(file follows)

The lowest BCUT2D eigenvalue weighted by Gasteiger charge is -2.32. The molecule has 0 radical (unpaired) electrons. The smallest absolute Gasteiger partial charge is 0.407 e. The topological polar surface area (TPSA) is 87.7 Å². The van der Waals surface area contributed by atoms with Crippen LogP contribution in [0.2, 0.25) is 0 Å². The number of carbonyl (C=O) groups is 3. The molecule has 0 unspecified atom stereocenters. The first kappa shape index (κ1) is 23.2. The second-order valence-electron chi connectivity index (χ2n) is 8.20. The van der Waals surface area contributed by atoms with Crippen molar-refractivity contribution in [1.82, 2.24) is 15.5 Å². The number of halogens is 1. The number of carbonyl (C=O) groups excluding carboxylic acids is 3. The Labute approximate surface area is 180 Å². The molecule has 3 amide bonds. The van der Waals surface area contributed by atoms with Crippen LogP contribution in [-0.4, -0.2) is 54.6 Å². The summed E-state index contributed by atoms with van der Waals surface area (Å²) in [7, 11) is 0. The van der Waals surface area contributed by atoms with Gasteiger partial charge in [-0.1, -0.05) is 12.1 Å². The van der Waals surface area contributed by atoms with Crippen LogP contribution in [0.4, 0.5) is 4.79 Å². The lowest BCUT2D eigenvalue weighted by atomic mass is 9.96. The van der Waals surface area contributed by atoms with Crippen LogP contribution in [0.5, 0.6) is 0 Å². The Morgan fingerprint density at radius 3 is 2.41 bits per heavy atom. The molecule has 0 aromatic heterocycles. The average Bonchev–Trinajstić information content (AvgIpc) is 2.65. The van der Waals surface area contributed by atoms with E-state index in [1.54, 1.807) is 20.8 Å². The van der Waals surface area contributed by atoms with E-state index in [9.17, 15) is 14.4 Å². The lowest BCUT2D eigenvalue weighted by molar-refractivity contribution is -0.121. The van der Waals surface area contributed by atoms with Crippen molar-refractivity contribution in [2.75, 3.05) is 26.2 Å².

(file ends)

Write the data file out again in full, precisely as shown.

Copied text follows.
The lowest BCUT2D eigenvalue weighted by Gasteiger charge is -2.32. The molecule has 0 radical (unpaired) electrons. The smallest absolute Gasteiger partial charge is 0.407 e. The topological polar surface area (TPSA) is 87.7 Å². The van der Waals surface area contributed by atoms with Crippen LogP contribution in [0.2, 0.25) is 0 Å². The number of carbonyl (C=O) groups is 3. The molecule has 0 unspecified atom stereocenters. The first kappa shape index (κ1) is 23.2. The second-order valence-electron chi connectivity index (χ2n) is 8.20. The van der Waals surface area contributed by atoms with Crippen molar-refractivity contribution in [1.82, 2.24) is 15.5 Å². The number of halogens is 1. The number of carbonyl (C=O) groups excluding carboxylic acids is 3. The Labute approximate surface area is 180 Å². The molecule has 3 amide bonds. The van der Waals surface area contributed by atoms with Crippen LogP contribution in [-0.4, -0.2) is 54.6 Å². The summed E-state index contributed by atoms with van der Waals surface area (Å²) in [7, 11) is 0. The van der Waals surface area contributed by atoms with Gasteiger partial charge in [-0.1, -0.05) is 12.1 Å². The van der Waals surface area contributed by atoms with Crippen LogP contribution in [0.4, 0.5) is 4.79 Å². The lowest BCUT2D eigenvalue weighted by atomic mass is 9.96. The van der Waals surface area contributed by atoms with Crippen LogP contribution in [0.5, 0.6) is 0 Å². The Morgan fingerprint density at radius 3 is 2.41 bits per heavy atom. The molecule has 0 aromatic heterocycles. The average Bonchev–Trinajstić information content (AvgIpc) is 2.65. The van der Waals surface area contributed by atoms with E-state index in [1.54, 1.807) is 20.8 Å². The van der Waals surface area contributed by atoms with E-state index in [9.17, 15) is 14.4 Å². The lowest BCUT2D eigenvalue weighted by molar-refractivity contribution is -0.121. The van der Waals surface area contributed by atoms with Crippen molar-refractivity contribution in [2.75, 3.05) is 26.2 Å².